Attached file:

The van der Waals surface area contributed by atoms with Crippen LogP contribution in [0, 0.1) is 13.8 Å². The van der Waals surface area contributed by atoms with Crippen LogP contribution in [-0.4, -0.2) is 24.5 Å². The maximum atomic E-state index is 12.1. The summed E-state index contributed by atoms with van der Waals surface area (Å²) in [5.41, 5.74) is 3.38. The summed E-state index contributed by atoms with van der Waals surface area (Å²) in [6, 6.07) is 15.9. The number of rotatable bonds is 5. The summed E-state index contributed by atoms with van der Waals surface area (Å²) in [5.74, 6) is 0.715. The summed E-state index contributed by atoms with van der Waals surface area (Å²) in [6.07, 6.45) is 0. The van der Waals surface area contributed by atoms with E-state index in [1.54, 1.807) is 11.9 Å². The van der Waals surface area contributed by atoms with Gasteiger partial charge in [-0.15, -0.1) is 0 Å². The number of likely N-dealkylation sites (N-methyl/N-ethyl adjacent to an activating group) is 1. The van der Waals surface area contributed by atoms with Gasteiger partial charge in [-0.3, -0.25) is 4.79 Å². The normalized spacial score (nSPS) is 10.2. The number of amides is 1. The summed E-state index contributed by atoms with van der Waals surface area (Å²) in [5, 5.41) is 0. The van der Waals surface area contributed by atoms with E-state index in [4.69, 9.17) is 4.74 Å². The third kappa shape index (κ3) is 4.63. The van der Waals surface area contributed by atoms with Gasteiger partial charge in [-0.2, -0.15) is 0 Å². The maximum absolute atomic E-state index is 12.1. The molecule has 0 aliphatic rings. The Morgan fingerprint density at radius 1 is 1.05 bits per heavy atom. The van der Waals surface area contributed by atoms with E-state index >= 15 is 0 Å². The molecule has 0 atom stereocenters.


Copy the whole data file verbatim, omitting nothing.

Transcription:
The van der Waals surface area contributed by atoms with Crippen LogP contribution in [0, 0.1) is 13.8 Å². The van der Waals surface area contributed by atoms with Crippen LogP contribution in [-0.4, -0.2) is 24.5 Å². The maximum atomic E-state index is 12.1. The summed E-state index contributed by atoms with van der Waals surface area (Å²) in [5.41, 5.74) is 3.38. The summed E-state index contributed by atoms with van der Waals surface area (Å²) in [6, 6.07) is 15.9. The number of rotatable bonds is 5. The summed E-state index contributed by atoms with van der Waals surface area (Å²) in [5.74, 6) is 0.715. The summed E-state index contributed by atoms with van der Waals surface area (Å²) in [6.07, 6.45) is 0. The van der Waals surface area contributed by atoms with E-state index in [1.54, 1.807) is 11.9 Å². The van der Waals surface area contributed by atoms with Gasteiger partial charge in [-0.15, -0.1) is 0 Å². The number of likely N-dealkylation sites (N-methyl/N-ethyl adjacent to an activating group) is 1. The van der Waals surface area contributed by atoms with Gasteiger partial charge in [-0.3, -0.25) is 4.79 Å². The normalized spacial score (nSPS) is 10.2. The number of amides is 1. The summed E-state index contributed by atoms with van der Waals surface area (Å²) in [5, 5.41) is 0. The van der Waals surface area contributed by atoms with E-state index in [4.69, 9.17) is 4.74 Å². The third kappa shape index (κ3) is 4.63. The van der Waals surface area contributed by atoms with Gasteiger partial charge in [-0.2, -0.15) is 0 Å². The maximum absolute atomic E-state index is 12.1. The molecule has 0 aliphatic rings. The Morgan fingerprint density at radius 1 is 1.05 bits per heavy atom. The van der Waals surface area contributed by atoms with E-state index >= 15 is 0 Å². The molecule has 0 atom stereocenters.